- Too Much Focus on Strengths – People tend to do what they like to do or what they are good at. But, if you overuse a strength, it is sure to become a weakness.
- Insufficient Diversity – One of the lessons that I learned early on was that there is no “best” program out there, but Charles Staley has come close to describing it: “The best program is the one that you’re not doing.” Remember, any program has both positive and negative effects. You must counteract the negative ones. And, you do this by optimizing diversity in your fitness programming.
- Lack of Continuity – Changing your program too often is just as bad as doing the same routine workout after workout. For you to get good at something, there is a great deal of motor learning that must occur – and this is achieved through repetition.
- Poor Biomechanics – The goal of any exercise should be to feel tension in the target muscle, but no discomfort or pain in the joints. Every rep is an opportunity to perfect your technique, and each rep should look identical.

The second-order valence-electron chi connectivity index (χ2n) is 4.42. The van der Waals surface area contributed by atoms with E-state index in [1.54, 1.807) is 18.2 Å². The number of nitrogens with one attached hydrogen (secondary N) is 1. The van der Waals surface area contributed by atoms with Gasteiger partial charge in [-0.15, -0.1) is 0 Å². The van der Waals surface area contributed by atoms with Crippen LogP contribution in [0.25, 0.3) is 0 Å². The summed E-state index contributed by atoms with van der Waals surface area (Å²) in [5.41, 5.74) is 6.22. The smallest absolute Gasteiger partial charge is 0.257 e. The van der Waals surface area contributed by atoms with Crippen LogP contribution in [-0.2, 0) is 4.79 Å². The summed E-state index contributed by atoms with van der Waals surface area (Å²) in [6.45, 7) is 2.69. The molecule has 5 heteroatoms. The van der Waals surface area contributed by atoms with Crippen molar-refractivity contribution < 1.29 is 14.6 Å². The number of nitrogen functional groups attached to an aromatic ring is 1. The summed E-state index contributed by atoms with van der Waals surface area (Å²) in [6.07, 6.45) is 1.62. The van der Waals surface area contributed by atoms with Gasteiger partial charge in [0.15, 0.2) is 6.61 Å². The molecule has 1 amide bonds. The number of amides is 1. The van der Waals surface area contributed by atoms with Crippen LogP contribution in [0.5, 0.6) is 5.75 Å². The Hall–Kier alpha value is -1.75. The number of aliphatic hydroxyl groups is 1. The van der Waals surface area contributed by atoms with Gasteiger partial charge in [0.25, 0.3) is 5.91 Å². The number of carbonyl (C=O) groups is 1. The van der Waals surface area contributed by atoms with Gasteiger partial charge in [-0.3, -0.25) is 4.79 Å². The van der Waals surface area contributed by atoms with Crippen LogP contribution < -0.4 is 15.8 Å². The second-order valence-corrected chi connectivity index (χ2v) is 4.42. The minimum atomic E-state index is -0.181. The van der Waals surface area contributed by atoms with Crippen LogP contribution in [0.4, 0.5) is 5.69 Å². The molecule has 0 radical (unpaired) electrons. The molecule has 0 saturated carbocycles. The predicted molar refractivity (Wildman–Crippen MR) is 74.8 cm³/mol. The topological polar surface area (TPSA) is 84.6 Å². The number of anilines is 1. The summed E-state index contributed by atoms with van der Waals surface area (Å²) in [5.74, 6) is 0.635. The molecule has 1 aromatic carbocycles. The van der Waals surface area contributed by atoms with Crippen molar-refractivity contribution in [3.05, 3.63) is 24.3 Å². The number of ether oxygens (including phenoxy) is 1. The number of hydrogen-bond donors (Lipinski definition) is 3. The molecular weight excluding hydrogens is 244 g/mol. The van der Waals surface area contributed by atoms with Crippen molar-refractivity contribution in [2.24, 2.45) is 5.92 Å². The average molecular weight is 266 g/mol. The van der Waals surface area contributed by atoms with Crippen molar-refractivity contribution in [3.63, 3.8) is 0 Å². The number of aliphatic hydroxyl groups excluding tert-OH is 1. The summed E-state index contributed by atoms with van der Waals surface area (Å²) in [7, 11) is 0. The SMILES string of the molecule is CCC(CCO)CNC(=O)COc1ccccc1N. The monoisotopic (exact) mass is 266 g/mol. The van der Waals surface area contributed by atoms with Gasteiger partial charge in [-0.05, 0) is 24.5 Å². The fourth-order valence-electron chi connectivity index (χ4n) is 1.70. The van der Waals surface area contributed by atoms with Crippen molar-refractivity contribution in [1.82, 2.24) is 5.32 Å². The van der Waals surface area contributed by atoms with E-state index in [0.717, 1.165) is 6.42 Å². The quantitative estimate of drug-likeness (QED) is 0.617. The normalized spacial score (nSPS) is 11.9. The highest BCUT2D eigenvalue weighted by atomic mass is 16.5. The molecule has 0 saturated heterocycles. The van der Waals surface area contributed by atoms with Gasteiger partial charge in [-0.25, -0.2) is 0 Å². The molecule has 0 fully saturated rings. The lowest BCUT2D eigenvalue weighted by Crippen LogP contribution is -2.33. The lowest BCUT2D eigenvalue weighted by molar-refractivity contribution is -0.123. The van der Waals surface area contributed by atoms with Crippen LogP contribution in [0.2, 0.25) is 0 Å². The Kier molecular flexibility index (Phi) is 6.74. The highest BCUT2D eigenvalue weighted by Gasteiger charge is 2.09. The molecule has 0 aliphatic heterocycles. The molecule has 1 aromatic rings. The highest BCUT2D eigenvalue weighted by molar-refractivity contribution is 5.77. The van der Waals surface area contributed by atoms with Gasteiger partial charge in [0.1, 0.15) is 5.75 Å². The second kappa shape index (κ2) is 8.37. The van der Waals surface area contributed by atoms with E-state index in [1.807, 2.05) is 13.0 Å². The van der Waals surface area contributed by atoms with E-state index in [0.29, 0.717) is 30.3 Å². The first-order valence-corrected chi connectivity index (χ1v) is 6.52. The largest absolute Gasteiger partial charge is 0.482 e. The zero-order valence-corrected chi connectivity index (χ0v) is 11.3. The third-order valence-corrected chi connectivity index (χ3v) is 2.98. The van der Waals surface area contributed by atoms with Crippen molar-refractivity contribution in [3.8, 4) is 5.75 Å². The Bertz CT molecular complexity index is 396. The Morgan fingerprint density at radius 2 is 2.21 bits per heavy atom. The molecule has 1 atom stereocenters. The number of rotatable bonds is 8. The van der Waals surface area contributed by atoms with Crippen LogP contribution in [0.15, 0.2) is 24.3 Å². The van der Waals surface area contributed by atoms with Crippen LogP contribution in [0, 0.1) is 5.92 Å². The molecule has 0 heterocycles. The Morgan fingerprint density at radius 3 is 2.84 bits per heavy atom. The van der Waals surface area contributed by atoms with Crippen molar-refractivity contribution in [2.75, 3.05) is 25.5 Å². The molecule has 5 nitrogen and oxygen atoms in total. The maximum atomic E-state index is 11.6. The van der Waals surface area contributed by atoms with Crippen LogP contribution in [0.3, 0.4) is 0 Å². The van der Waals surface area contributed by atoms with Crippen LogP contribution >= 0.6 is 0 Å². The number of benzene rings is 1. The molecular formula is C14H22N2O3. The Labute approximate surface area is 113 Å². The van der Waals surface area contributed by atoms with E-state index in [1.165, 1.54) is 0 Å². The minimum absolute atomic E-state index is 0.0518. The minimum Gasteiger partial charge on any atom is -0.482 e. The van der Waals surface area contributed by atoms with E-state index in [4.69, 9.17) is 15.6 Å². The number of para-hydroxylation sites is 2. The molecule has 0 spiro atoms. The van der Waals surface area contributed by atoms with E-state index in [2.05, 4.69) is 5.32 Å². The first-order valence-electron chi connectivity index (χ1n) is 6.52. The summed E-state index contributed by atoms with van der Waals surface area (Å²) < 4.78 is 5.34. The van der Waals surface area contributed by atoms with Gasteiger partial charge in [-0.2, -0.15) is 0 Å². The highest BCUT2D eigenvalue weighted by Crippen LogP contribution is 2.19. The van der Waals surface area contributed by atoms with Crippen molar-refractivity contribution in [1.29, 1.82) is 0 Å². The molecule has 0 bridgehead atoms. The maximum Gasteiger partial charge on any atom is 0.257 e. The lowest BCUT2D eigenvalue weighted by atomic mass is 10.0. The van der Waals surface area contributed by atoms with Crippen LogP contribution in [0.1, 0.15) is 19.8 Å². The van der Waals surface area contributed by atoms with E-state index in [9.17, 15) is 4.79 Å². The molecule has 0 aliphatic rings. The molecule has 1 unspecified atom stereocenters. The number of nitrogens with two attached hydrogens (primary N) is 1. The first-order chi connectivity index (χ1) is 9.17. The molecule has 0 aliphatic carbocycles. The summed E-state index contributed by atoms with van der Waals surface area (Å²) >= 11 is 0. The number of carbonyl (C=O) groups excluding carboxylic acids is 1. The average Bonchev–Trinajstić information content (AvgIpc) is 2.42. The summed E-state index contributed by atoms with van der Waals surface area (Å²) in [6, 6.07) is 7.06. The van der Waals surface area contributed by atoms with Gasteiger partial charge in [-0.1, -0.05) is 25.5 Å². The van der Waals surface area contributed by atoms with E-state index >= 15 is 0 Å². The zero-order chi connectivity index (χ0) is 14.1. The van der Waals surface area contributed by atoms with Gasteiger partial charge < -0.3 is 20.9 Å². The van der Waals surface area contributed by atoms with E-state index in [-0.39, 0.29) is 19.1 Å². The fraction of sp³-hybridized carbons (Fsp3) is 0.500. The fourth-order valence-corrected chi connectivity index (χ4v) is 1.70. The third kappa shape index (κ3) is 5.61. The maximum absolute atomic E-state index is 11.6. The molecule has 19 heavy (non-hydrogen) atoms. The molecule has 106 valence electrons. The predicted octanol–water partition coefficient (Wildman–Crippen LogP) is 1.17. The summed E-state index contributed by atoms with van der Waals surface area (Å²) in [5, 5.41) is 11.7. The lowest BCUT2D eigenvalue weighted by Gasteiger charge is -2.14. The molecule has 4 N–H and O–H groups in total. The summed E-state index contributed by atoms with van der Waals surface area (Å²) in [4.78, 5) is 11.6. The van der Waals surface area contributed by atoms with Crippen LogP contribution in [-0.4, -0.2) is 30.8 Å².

- Too Much Aerobic Exercise – If you’re looking to lose fat, regular doses of aerobic exercise can improve recovery, but too much can sap your strength and cause you to lose muscle.
If you’re making these mistakes, STOP! If you want “real” results you need a REAL plan that ties your goals and current fitness level together.
Don’t know how? No problem.
At Body Fit, you can hire an Uxbridge fitness professional to individually guide you to a successful outcome, or if you’re a DIY’er choose to follow one of our online training programs professionally designed with a specific goal in mind – such as “Fat Loss for Women, Fat Loss for Men, Bodyweight Workouts, Strength Workouts, Core Workouts, etc”
With summer in full swing, there’s been a lot of talk around Uxbridge about abs lately. It seems everyone wants to lose a few inches off the waist, get a flat stomach or six-pack abs.
As a fitness coach, I could go on about diet and how spot reduction doesn’t work, but forgetting that for now – here’s the problem that Mike Robertson and I see: Most folks “training” their abs are still caught up in outdated training methods, and not focused on what science has brought to light over the past 5-10 years. Let’s take a quick look at the actual anatomy of your abs, as well as the various functions that your Rectus Abdominus (RA) provides.
The RA is a large, beaded muscle that runs from your xiphoid process and bottom of your rib cage to your pubic symphisis. It’s interesting (and important) to note that instead of being one long, continuous muscle, the RA actually is broken up into several smaller sections. But more on that later.